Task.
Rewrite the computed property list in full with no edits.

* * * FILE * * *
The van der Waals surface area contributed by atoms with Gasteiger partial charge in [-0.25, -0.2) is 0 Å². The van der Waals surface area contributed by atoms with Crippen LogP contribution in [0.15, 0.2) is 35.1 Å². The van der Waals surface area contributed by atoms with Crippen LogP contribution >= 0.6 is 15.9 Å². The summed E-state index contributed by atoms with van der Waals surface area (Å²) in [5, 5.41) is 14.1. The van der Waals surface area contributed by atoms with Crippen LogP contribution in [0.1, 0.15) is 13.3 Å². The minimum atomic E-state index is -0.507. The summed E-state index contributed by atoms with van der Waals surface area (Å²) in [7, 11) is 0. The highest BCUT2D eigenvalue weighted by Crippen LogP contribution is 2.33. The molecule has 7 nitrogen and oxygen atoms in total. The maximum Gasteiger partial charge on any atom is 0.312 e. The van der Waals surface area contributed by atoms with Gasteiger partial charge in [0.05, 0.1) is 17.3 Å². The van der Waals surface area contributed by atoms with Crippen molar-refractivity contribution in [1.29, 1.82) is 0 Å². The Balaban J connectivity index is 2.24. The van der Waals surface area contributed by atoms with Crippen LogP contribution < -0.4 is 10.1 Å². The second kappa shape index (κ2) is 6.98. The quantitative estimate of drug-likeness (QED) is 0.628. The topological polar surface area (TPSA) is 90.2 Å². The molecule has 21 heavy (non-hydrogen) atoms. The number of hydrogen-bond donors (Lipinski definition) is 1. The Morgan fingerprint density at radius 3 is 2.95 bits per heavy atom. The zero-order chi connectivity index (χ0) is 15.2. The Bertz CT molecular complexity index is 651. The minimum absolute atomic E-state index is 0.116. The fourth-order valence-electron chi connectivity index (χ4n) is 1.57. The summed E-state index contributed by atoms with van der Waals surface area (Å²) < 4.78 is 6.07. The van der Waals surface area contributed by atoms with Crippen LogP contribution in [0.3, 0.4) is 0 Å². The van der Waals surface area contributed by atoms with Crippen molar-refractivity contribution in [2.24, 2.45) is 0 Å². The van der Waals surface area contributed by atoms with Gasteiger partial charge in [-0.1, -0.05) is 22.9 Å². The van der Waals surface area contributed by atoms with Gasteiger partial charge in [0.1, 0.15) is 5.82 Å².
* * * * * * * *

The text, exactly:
The van der Waals surface area contributed by atoms with Gasteiger partial charge in [-0.25, -0.2) is 0 Å². The van der Waals surface area contributed by atoms with Crippen LogP contribution in [0.15, 0.2) is 35.1 Å². The van der Waals surface area contributed by atoms with Crippen LogP contribution >= 0.6 is 15.9 Å². The summed E-state index contributed by atoms with van der Waals surface area (Å²) in [5, 5.41) is 14.1. The van der Waals surface area contributed by atoms with Crippen LogP contribution in [0.1, 0.15) is 13.3 Å². The minimum atomic E-state index is -0.507. The summed E-state index contributed by atoms with van der Waals surface area (Å²) in [7, 11) is 0. The highest BCUT2D eigenvalue weighted by Crippen LogP contribution is 2.33. The molecule has 7 nitrogen and oxygen atoms in total. The maximum Gasteiger partial charge on any atom is 0.312 e. The van der Waals surface area contributed by atoms with Gasteiger partial charge in [0.05, 0.1) is 17.3 Å². The van der Waals surface area contributed by atoms with Crippen molar-refractivity contribution in [1.29, 1.82) is 0 Å². The Balaban J connectivity index is 2.24. The van der Waals surface area contributed by atoms with Crippen LogP contribution < -0.4 is 10.1 Å². The second kappa shape index (κ2) is 6.98. The quantitative estimate of drug-likeness (QED) is 0.628. The topological polar surface area (TPSA) is 90.2 Å². The molecule has 21 heavy (non-hydrogen) atoms. The number of hydrogen-bond donors (Lipinski definition) is 1. The Morgan fingerprint density at radius 3 is 2.95 bits per heavy atom. The zero-order chi connectivity index (χ0) is 15.2. The Bertz CT molecular complexity index is 651. The minimum absolute atomic E-state index is 0.116. The fourth-order valence-electron chi connectivity index (χ4n) is 1.57. The summed E-state index contributed by atoms with van der Waals surface area (Å²) < 4.78 is 6.07. The van der Waals surface area contributed by atoms with Crippen LogP contribution in [0.3, 0.4) is 0 Å². The van der Waals surface area contributed by atoms with Crippen molar-refractivity contribution in [2.24, 2.45) is 0 Å². The van der Waals surface area contributed by atoms with Gasteiger partial charge in [-0.1, -0.05) is 22.9 Å². The van der Waals surface area contributed by atoms with Gasteiger partial charge in [0.1, 0.15) is 5.82 Å².